In People v. Harris, 80 Cal.App. 328 [ 251 P. 823], the defendant was asked to sell liquor to one of the arresting officers, and we held that there was nothing to authorize the jury in believing that the defendant was inveigled into the commission of the crime, or that the officers had been the procuring cause or instigators of the criminal intent.Summary of this case from People v. Grijalva
Docket No. 1347.
December 16, 1926.
APPEAL from a judgment of the Superior Court of Los Angeles County and from an order denying a new trial. Edwin F. Hahn, Judge. Reversed.
The facts are stated in the opinion of the court.
Howell W. Richardson and Thomas E. Parke for Appellant.
U.S. Webb, Attorney-General, John W. Maltman, Deputy Attorney-General, and James S. Howie for Respondent.
In this action the appellant was charged in three counts with the sale of intoxicating liquors contrary to the Wright Act. He was acquitted upon the first and third counts and convicted on the second. All three sales were alleged to have been made within fourteen days — the first, on July 26, 1925; the second, the one for which defendant was convicted, on August 2, 1925, and the third on August 9, 1925. The testimony shows that the defendant was a deputy sheriff, running a lunch-room at Topango Canyon in the county of Los Angeles; that two members of the sheriff's office went to Topango Canyon for a couple of weeks in search of purveyors of illicit liquor and simulated drunkenness with the object of allaying suspicion as to their real purpose. Defendant's witnesses testified that the intoxication was not simulated, but existed in fact. Evidence was introduced to show that on July 26th, one of the arresting officers, McDonald, purchased a pint bottle of liquor; that on August 2d, McDonald and the other deputy, Frazier, purchased two pint bottles; that on August 9th, they again purchased two pint bottles. Preliminary to the first purchase, McDonald asked the defendant "if he knew where" he "could get a little something to drink"; that he "wanted to get some whisky," to which the defendant replied, "I have got a little. I can let you have some." A day or two prior to this McDonald had a conversation with the defendant in which, upon the initiative of McDonald, it was understood that both McDonald and the defendant belonged to the Benevolent and Protective Order of Elks. On the other two occasions of purchase, McDonald had asked the defendant a day or so before the alleged purchase as a favor to him, to get some liquor. Several character witnesses were called, all of whom testified to the good reputation of the defendant as a peaceable and law-abiding citizen prior to the arrest. The appeal is from the judgment and from an order denying defendant's motion for a new trial.
This resume, we think, gives the essential testimony, including the evidence directed toward the first and third counts, so far as is necessary to a proper understanding of the points urged by appellant.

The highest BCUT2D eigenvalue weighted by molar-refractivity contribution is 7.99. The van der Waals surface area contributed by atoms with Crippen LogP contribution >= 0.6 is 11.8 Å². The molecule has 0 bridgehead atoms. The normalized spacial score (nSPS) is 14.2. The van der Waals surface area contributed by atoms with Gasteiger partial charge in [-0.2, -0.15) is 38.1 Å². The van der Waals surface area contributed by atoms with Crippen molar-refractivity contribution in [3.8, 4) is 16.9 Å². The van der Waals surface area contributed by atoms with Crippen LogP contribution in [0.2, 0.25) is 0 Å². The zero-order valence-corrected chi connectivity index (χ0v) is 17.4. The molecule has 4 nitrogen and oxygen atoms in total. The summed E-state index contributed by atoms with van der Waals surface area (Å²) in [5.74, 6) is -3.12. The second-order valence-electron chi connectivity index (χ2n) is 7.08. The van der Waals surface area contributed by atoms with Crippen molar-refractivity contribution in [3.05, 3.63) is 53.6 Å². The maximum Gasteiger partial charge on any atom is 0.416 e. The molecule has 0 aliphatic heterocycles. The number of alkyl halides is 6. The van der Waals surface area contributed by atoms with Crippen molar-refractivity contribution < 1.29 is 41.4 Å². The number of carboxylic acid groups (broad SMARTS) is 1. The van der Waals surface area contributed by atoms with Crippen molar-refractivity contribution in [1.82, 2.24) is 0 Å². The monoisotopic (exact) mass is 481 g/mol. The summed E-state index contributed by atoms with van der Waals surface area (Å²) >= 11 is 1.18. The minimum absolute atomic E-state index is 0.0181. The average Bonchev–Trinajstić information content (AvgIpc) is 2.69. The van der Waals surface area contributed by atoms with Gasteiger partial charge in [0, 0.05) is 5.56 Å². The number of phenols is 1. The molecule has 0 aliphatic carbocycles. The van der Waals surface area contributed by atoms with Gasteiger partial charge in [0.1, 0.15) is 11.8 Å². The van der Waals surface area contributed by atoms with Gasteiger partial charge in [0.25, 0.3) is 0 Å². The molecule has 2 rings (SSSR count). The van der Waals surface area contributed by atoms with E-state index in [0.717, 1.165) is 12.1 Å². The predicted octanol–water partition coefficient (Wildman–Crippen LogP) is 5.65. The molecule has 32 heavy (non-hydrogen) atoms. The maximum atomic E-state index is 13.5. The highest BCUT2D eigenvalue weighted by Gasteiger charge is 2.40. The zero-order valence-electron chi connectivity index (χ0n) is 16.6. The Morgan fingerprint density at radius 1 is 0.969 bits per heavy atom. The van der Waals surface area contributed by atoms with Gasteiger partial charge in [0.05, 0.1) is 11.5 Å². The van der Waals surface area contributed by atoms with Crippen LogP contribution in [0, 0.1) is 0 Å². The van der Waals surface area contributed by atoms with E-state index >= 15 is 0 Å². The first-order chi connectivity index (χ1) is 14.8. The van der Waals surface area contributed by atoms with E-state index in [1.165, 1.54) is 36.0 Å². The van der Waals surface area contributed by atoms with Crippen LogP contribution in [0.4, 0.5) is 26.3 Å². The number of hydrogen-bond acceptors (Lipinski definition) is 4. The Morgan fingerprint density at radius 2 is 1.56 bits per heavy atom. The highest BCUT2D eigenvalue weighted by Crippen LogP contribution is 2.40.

We will first consider the assignment urged by appellant that it was error for the trial court to fail to give an instruction to the effect that where the officers are guilty of entrapment, no crime was in fact committed. The basis or fundamental reason for such a rule lies in the fact that in those cases where the officers have by their actions been the inducing cause of the commission of the acts constituting the offense, or, in other words, where they have been the procuring cause or instigators of the criminal intent, it would be contrary to a sound public policy to permit the victim thus entrapped to be convicted. ( Woo Wai v. United States, 223 Fed. 412; United States v. Echols, 253 Fed. 862; People v. Barkdoll, 36 Cal.App. 25 [ 171 P. 440]; In re Moore, 70 Cal.App. 483 [ 233 P. 805]; People v. Norcross, 71 Cal.App. 2 [ 234 P. 438].)
However, we do not see in the testimony here sufficient to justify the jury in saying that the defendant was inveigled into the commission of the crime. He was asked to procure the liquor for the purchasers. He may have believed them to be addicted to its use by their actions. But sales are made by some indication on the part of the buyer of his desire or willingness to buy. That is in effect all the testimony amounts to. There were no seeds planted by the officers from which might be germinated the idea in defendant's mind that the sale of intoxicating liquors offered an avenue for a lucrative income, such as was the case in Woo Wai v. United States, supra. Therefore, there was no error in refusing the instruction.
 Nor do we think this evidence was sufficient to justify the instruction which the defendant asked for and which the court refused to the effect that if the defendant was acting as agent for the officers in the purchase of the liquor he was guilty of no offense. The court rejected a claim of agency much more clearly established in the case of In re Moore, supra.  The next specification of error which we shall consider is the refusal of the court to give the instruction "You, the jury, are instructed that good character itself may, in connection with the evidence, generate a reasonable doubt and entitle the defendant to an acquittal, even though without said proof of good character you should convict," and the giving by the court of the following instruction in lieu thereof: "The court instructs the jury that if you believe from evidence beyond a reasonable doubt that the defendant is guilty, then you should so find, notwithstanding proof of his good general reputation as a peaceable and law abiding citizen." This last instruction was given by the court without further explanation, limitation, or qualification.